My next favorite movie is a romantic comedy with a continual free flow of comedic and philosophical ideas streaming in and out seamlessly. Woody Allen wrote, directed, and starred in Annie Hall (1977), which went on to win 4 Academy Awards. The movie stars Keaton as a flaky aspiring nightclub singer who Allen tries to rekindle the flames with. (Her tomboyish wardrobe still makes waves today!) Allen (who of course plays a neurotic stand-up comic) continually breaks the fourth wall as he reviews what initially attracted him to Keaton’s character. Through flashbacks and more relationship ups and downs, the couple determines that relationships are a necessary evil. Get a feeling for their banter:
ANNIE HALL: So you wanna go into the movie or what?
ALVY SINGER: No, I can’t go into a movie that’s already started, because I’m anal.
ANNIE HALL: That’s a polite word for what you are.
4. Radio Days
I’m a lover of sentimental journeys and I got such a kick out of the family characters in this next period film. In Radio Days (1987), Woody Allen focuses on an ordinary family as he reminisces about the golden age of radio. I say ordinary, but the Jewish family from Rockaway Beach, NY (circa 1942) is an ensemble of hilarious characters. Allen’s character fondly reflects on the family he grew up with, which consisted of aunts and uncles, a grandmother, and a cousin. As the family goes about their daily activities, you see how the radio ultimately ties them all together. My favorite scene is when family members are trying to win a radio game show by thinking up a slogan for a coffee company. They come up with ideas such as, “A coffee with oomph!” and “Good to the last drop”, which are both shut down. As the scene pans out, someone finally comes up with:
“It won’t keep you awake, it will keep you happy.”
5. Midnight in Paris
There are so many wonderful actors/actresses who have performed in Allen’s movies over the years. His films have an independent-genre sensibility with cult-classic staying power. Midnight in Paris (2011) was written and directed by Woody Allen and stars Owen Wilson and Marion Cotillard. (I’ll also plug Carla Bruni here, who is one of my favorite French Pop singers and plays a small role as a museum guide.) Wilson plays an Allen-esque writer who is vacationing in Paris with his wife (Rachel McAdams). One night, he hops into a 1920 Peugeot with some party hoppers and finds himself transported back into the 1920s. There, he meets various art, music, and literary characters. My favorite scene is when he meets Salvador Dali (played by Adrien Brody). He laments his dilemma of being in love with Cotillard’s character, to which Dali expresses a new vision for a painting.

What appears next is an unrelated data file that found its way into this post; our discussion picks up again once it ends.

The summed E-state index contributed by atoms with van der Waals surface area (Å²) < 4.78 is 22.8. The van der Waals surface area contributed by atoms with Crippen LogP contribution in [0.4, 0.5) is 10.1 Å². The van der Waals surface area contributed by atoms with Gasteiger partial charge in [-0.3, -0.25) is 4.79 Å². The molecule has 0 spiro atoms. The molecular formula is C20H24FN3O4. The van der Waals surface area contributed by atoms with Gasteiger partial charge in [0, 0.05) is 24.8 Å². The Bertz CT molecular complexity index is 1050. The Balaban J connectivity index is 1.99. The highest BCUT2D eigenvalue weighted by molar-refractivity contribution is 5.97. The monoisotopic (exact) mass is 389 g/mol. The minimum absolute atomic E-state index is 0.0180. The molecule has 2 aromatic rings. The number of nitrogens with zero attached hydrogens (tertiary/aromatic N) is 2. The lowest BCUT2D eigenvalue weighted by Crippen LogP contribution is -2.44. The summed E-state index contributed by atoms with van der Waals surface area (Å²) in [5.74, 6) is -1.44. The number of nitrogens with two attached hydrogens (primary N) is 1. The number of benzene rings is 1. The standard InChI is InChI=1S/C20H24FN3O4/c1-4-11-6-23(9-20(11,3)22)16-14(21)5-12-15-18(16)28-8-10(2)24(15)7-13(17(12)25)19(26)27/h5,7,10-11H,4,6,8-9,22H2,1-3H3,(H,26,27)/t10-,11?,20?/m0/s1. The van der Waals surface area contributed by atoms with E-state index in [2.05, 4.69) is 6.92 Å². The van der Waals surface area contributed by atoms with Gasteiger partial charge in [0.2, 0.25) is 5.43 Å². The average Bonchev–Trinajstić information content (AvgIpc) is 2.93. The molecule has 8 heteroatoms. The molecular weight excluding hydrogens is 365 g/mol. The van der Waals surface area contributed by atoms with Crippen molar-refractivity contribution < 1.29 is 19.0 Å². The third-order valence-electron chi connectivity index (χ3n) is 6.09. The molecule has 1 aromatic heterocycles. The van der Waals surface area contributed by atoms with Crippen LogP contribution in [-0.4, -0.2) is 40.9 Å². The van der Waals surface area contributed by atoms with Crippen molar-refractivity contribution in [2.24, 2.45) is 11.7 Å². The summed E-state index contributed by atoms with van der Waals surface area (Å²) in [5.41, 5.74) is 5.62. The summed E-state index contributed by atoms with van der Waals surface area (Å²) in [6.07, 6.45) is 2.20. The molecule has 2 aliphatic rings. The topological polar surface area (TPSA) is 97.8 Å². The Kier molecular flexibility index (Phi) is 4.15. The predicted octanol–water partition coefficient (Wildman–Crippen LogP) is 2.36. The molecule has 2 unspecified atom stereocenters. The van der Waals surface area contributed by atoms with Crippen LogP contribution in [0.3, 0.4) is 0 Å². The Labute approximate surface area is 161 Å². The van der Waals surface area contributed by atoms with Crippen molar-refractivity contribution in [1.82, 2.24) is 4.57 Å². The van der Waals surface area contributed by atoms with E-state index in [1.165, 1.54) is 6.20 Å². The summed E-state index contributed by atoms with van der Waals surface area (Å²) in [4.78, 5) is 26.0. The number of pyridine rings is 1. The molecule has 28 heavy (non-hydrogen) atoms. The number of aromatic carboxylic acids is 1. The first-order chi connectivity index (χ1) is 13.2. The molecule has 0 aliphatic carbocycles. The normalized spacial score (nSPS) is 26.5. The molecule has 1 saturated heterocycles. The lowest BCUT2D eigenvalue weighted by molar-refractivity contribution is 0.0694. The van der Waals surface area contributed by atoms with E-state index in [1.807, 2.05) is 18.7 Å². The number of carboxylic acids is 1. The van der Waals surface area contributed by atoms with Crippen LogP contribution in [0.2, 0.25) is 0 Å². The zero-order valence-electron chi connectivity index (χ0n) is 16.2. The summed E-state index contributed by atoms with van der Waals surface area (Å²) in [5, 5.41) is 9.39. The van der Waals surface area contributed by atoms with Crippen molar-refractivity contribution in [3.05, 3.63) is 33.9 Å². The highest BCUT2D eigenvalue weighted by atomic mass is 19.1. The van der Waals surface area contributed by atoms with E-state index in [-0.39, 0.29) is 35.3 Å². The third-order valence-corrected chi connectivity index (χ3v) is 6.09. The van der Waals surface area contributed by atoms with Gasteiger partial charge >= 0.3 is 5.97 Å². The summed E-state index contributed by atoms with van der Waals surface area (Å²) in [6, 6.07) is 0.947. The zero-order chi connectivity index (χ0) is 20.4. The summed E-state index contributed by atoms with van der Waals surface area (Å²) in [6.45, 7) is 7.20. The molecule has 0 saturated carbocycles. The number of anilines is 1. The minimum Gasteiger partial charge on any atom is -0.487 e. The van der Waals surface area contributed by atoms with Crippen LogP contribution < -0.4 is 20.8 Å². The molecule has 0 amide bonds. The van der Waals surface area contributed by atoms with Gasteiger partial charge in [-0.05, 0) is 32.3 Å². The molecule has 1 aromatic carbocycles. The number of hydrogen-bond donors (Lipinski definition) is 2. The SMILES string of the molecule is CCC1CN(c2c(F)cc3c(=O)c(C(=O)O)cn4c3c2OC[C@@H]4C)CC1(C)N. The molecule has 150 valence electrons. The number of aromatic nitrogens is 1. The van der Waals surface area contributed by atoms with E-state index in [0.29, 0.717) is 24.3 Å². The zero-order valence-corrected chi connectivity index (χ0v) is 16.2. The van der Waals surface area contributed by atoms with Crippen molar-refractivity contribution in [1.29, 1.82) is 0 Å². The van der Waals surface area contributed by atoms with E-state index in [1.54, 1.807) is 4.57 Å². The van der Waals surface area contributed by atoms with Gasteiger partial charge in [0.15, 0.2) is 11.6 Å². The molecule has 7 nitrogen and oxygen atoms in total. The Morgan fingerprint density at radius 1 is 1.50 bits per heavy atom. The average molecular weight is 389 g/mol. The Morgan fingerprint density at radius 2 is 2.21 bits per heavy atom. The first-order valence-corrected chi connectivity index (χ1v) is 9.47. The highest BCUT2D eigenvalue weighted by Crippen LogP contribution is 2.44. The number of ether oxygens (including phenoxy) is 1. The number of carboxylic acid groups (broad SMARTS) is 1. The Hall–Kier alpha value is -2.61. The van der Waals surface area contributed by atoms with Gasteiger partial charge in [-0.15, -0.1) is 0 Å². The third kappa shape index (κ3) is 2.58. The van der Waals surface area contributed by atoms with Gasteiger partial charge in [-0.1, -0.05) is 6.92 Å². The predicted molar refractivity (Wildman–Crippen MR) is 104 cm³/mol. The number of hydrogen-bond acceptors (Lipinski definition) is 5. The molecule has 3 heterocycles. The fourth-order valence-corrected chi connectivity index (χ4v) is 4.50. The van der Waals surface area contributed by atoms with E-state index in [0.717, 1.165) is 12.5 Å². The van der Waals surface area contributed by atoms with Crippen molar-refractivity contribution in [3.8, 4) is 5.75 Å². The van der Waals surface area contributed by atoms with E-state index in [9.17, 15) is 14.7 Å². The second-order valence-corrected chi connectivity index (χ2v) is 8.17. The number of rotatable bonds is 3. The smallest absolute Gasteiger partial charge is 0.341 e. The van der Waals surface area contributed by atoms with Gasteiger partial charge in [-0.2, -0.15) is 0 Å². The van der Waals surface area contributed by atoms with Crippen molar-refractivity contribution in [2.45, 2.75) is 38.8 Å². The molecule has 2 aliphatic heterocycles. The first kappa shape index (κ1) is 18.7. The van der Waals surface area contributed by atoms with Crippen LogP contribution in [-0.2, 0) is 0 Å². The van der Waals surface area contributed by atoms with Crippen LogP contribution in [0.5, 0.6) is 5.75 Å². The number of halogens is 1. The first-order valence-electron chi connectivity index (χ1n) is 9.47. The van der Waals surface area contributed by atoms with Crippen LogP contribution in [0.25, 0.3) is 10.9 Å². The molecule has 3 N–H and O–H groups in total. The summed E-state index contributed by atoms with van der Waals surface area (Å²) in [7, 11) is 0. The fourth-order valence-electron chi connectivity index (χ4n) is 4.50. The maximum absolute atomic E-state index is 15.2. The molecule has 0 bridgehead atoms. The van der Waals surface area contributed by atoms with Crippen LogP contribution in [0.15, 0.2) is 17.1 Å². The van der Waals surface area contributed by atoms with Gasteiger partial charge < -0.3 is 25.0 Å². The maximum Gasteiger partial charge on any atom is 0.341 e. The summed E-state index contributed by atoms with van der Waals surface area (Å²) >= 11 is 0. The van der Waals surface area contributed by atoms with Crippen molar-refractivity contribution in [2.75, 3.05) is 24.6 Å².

DALI: You like the shape of the rhinoceros?
GIL: A rhinoceros? I never thought about it.
DALI: I paint rhinoceros. I paint you – sad eyes – big lips – melting over hot sand – with one tear – yes – and in your tear – Christ’s face. And rhinoceros.
Press “Listen in Browser” to play immediately.
In Midnight in Paris, Wilson’s character meets Gertrude Stein, a central figure in the Parisian art world. She reads Wilson’s newly written manuscript and gives him the following advice, “We all fear death and question our place in the universe. The artist’s job is not to succumb to despair, but to find an antidote for the emptiness of existence.” Through his work and comedy, Woody Allen gives us this antidote and allows us to philosophize without taking ourselves too seriously. His creative genius and ability to make people laugh is a rare combination of talent that should never be undervalued. Give one of these movies a watch this month let me know what you think!